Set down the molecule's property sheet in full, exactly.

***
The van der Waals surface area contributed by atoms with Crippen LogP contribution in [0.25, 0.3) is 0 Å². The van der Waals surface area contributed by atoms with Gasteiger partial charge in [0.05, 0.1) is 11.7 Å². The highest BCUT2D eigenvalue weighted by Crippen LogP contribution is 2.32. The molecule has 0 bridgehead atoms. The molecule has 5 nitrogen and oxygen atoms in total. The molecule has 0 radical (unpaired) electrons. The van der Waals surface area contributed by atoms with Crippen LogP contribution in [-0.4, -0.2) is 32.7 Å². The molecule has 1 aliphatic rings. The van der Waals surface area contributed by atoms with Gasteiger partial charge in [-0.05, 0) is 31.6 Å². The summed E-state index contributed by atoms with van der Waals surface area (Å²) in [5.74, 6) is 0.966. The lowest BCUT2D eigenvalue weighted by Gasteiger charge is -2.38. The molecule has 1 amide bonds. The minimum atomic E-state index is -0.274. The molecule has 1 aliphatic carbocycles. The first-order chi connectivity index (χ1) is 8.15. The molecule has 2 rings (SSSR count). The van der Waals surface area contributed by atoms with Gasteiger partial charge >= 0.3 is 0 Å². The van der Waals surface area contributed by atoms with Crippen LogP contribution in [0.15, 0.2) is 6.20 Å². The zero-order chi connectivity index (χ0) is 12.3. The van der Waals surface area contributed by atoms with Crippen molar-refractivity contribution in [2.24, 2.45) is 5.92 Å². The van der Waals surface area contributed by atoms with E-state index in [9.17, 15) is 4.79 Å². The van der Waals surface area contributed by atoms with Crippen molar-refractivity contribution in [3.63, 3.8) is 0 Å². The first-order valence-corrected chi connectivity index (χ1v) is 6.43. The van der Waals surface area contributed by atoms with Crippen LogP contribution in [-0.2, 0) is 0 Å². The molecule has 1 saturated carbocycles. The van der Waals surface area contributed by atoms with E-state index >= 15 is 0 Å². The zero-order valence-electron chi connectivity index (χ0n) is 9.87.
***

The van der Waals surface area contributed by atoms with Crippen LogP contribution in [0.25, 0.3) is 0 Å². The van der Waals surface area contributed by atoms with Gasteiger partial charge in [0.05, 0.1) is 11.7 Å². The highest BCUT2D eigenvalue weighted by Crippen LogP contribution is 2.32. The molecule has 0 bridgehead atoms. The molecule has 5 nitrogen and oxygen atoms in total. The molecule has 0 radical (unpaired) electrons. The van der Waals surface area contributed by atoms with Crippen LogP contribution in [-0.4, -0.2) is 32.7 Å². The molecule has 1 aliphatic rings. The van der Waals surface area contributed by atoms with Gasteiger partial charge in [-0.05, 0) is 31.6 Å². The summed E-state index contributed by atoms with van der Waals surface area (Å²) in [5.74, 6) is 0.966. The lowest BCUT2D eigenvalue weighted by Gasteiger charge is -2.38. The molecule has 1 amide bonds. The minimum atomic E-state index is -0.274. The molecule has 1 aliphatic carbocycles. The first-order chi connectivity index (χ1) is 8.15. The molecule has 2 rings (SSSR count). The van der Waals surface area contributed by atoms with Gasteiger partial charge >= 0.3 is 0 Å². The van der Waals surface area contributed by atoms with Crippen LogP contribution in [0.15, 0.2) is 6.20 Å². The zero-order chi connectivity index (χ0) is 12.3. The van der Waals surface area contributed by atoms with Crippen molar-refractivity contribution in [2.24, 2.45) is 5.92 Å². The van der Waals surface area contributed by atoms with E-state index in [9.17, 15) is 4.79 Å². The van der Waals surface area contributed by atoms with Crippen molar-refractivity contribution in [3.63, 3.8) is 0 Å². The first-order valence-corrected chi connectivity index (χ1v) is 6.43. The van der Waals surface area contributed by atoms with Crippen LogP contribution in [-0.2, 0) is 0 Å². The molecule has 1 saturated carbocycles. The van der Waals surface area contributed by atoms with E-state index >= 15 is 0 Å². The zero-order valence-electron chi connectivity index (χ0n) is 9.87.